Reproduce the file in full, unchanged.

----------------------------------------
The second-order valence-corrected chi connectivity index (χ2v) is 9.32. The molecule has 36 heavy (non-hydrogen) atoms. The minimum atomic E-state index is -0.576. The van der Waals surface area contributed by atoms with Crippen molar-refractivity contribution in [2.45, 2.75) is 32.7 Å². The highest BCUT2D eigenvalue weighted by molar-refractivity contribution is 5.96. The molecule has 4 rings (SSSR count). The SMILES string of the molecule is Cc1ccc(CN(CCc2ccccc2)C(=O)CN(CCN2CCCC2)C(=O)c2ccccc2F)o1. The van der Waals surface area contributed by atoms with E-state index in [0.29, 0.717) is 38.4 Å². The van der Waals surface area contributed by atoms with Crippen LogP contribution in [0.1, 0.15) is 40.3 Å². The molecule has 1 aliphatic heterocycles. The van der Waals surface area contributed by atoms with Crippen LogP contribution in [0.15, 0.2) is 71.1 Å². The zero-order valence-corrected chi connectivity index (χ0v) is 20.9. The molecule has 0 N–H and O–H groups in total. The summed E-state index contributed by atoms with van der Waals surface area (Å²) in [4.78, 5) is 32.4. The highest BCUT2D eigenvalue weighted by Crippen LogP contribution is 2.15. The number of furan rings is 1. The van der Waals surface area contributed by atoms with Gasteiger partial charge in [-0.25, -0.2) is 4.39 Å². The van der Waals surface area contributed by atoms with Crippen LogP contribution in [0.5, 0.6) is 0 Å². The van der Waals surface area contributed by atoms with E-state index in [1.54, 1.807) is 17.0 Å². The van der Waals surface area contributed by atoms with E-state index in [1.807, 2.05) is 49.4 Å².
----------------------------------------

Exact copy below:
The second-order valence-corrected chi connectivity index (χ2v) is 9.32. The molecule has 36 heavy (non-hydrogen) atoms. The minimum atomic E-state index is -0.576. The van der Waals surface area contributed by atoms with Crippen molar-refractivity contribution in [2.45, 2.75) is 32.7 Å². The highest BCUT2D eigenvalue weighted by molar-refractivity contribution is 5.96. The molecule has 4 rings (SSSR count). The SMILES string of the molecule is Cc1ccc(CN(CCc2ccccc2)C(=O)CN(CCN2CCCC2)C(=O)c2ccccc2F)o1. The van der Waals surface area contributed by atoms with E-state index in [0.29, 0.717) is 38.4 Å². The van der Waals surface area contributed by atoms with Crippen LogP contribution in [0.1, 0.15) is 40.3 Å². The molecule has 1 aliphatic heterocycles. The van der Waals surface area contributed by atoms with Crippen LogP contribution in [0.15, 0.2) is 71.1 Å². The zero-order valence-corrected chi connectivity index (χ0v) is 20.9. The molecule has 0 N–H and O–H groups in total. The summed E-state index contributed by atoms with van der Waals surface area (Å²) in [4.78, 5) is 32.4. The highest BCUT2D eigenvalue weighted by Crippen LogP contribution is 2.15. The number of furan rings is 1. The van der Waals surface area contributed by atoms with Gasteiger partial charge in [-0.25, -0.2) is 4.39 Å². The van der Waals surface area contributed by atoms with Crippen LogP contribution in [0.5, 0.6) is 0 Å². The van der Waals surface area contributed by atoms with E-state index in [1.54, 1.807) is 17.0 Å². The van der Waals surface area contributed by atoms with E-state index in [1.807, 2.05) is 49.4 Å².